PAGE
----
Crêpes de la Chandeleur (Candlemas Pancakes) for Candlemas Day
The 2nd of February is Candlemas Day – this ancient festival marks the midpoint of winter (the half way point between the shortest day and the spring equinox) and also the end of Epiphany. The day is named after the practice of bringing all the future year’s supply of candles in to church, whereupon they were blessed, hence Candle and Mass, although the word has been compounded into “Candlemas” (with one “s”) now. Candles were very important and a potent symbol of light and hope – many people thought that they protected them against the plague, hunger and many other diseases and illnesses. In Scotland, children used to bring candles into school on this day, to light the dark and gloomy day with flickering lights. The children were also supposed to raise money, which they gave to the teachers who would buy sweets for the class, and then the ritual of choosing a “Candlemas King and Queen”was decided, and awarded to the girl and boy who had brought the most money into school! Apart from it being a day of light and candles, it is also a day of pancakes, goddesses, poems, weather predictions and proverbs. (http://french.about.com/od/culture/a/chandeleur.htm)
Also known as Imbolc, (the old Celtic name) or Brigid’s (pronounced BREED) Day, this day is one of the four Celtic “Fire Festivals, commemorating the changing of the Goddess from the Crone to the Maiden and it celebrates the first signs of Spring. This is the seasonal change where the first signs of spring and the return of the sun are noted, such as the first sprouting of leaves and flowers. In other words, it is the festival commemorating the successful passing of winter and the beginning of the agricultural year. (http://www.thewhitegoddess.co.uk/the_wheel_of_the_year/imbolc.asp) Believe it or not, it was also the day when all the Christmas decorations were taken down too – the holly, ivy and mistletoe that they’d brought into the house at Christmas, which were then replaced with other greenery that suggested the coming of spring. Robert Herrick devotes a poem to this practice, in a very eloquent way.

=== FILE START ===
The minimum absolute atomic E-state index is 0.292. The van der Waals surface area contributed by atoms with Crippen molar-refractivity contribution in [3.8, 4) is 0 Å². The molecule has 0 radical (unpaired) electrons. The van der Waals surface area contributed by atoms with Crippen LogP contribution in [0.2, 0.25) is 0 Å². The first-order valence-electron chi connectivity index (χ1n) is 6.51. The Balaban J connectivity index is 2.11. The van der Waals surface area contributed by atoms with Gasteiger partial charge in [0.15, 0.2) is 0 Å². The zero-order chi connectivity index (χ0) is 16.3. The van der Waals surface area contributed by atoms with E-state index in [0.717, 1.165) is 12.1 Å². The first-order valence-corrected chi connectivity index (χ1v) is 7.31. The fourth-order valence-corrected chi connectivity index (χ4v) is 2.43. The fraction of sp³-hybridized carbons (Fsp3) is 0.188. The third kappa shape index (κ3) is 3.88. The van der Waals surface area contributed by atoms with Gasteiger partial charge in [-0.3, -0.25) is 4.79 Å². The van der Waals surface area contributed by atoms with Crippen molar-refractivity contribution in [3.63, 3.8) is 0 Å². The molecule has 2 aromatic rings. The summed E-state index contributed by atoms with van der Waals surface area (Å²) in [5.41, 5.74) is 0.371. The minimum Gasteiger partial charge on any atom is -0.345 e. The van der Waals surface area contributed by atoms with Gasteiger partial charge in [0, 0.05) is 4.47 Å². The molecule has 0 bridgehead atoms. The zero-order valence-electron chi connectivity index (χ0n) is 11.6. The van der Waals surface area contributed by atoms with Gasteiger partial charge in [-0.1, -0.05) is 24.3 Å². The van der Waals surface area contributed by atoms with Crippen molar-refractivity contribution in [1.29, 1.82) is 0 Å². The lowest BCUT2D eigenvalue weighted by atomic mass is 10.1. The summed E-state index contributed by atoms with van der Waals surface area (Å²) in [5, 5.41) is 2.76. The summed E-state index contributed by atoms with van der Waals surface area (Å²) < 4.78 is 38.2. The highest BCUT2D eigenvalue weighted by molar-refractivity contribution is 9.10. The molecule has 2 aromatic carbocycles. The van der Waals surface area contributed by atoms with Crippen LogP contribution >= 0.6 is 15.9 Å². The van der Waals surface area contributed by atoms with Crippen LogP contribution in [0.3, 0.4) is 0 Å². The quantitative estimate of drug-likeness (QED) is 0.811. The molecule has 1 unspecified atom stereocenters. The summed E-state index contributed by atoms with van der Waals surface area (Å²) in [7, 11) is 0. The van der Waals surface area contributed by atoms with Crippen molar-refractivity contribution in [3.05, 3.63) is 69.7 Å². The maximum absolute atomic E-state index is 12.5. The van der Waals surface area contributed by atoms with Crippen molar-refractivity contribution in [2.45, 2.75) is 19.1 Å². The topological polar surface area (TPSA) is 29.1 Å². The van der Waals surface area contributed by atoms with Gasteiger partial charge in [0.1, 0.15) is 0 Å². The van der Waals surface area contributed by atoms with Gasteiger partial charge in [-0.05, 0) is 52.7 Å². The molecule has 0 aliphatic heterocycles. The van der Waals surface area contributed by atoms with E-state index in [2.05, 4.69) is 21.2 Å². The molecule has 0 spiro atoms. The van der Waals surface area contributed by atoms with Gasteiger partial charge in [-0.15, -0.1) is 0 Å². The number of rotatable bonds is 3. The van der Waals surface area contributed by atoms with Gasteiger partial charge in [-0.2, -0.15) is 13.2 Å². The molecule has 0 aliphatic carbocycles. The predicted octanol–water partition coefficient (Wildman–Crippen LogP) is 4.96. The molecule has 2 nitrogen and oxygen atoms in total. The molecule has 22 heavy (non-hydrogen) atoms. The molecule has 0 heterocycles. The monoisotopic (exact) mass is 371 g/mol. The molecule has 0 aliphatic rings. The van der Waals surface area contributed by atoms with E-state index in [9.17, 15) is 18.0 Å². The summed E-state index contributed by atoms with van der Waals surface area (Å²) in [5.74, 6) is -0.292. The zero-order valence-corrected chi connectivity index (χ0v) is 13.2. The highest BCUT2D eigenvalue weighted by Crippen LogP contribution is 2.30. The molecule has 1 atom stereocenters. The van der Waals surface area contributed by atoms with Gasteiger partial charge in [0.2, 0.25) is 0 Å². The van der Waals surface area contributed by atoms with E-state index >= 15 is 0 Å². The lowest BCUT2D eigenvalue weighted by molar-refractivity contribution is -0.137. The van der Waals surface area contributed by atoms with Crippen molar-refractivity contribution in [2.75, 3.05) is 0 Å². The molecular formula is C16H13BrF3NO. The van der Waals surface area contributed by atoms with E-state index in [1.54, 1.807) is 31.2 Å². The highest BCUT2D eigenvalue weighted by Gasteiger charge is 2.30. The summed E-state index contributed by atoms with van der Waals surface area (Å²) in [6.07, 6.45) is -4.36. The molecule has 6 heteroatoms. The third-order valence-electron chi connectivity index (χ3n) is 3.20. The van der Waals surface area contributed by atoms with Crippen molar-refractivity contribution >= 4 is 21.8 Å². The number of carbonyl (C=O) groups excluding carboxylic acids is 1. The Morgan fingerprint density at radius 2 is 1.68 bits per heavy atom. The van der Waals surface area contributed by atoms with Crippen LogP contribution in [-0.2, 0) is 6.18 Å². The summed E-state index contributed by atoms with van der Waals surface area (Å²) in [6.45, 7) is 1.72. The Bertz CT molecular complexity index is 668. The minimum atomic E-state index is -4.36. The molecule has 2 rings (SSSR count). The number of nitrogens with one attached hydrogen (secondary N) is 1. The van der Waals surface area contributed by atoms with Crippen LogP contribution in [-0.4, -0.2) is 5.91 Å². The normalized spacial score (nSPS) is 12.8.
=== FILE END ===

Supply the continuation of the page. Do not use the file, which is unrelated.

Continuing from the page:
CEREMONIES FOR CANDLEMAS EVE
Down with the rosemary and bays,
Down with the misletoe;
Instead of holly, now up-raise
The greener box, for show.
The holly hitherto did sway;
Let box now domineer,
Until the dancing Easter-day,
Or Easter’s eve appear.
Then youthful box, which now hath grace
Your houses to renew,
Grown old, surrender must his place
Unto the crisped yew.
When yew is out, then birch comes in,
And many flowers beside,
Both of a fresh and fragrant kin,
To honour Whitsuntide.
Green rushes then, and sweetest bents,
With cooler oaken boughs,
Come in for comely ornaments,
To re-adorn the house.
Thus times do shift; each thing his turn does hold;
New things succeed, as former things grow old.
But as I mentioned before, it is also a day of pancakes! In France they call it Chandeleur and many piles of crepes are eaten. Not only do the French eat a lot of crêpes on Chandeleur, but they also do a bit of fortune-telling while making them. It is traditional to hold a coin in your writing hand and a crêpe pan in the other, and flip the crêpe into the air. If you manage to catch the crêpe in the pan, your family will be prosperous for the rest of the year. My French friend Karine, whose family are from Breton, also add a good glug of Calvados to their pancake batter too!
À la Chandeleur, l’hiver cesse ou reprend vigueur
On Candlemas, winter ends or strengthens
À la Chandeleur, le jour croît de deux heures
On Candlemas, the day grows by two hours
Chandeleur couverte, quarante jours de perte
Candlemas covered (in snow), forty days lost
Rosée à la Chandeleur, hiver à sa dernière heure
Dew on Candlemas, winter at its final hour
I will be partaking in a stack or two of pancakes, well, maybe three or four, and I will leave you with a selection of pancake recipes that I have already posted on the bog, the most suitable ones for Candlemas day being my Quire of Paper Pancakes with Lemon & Sugar. See you later, and have a flipping good Saturday! Karen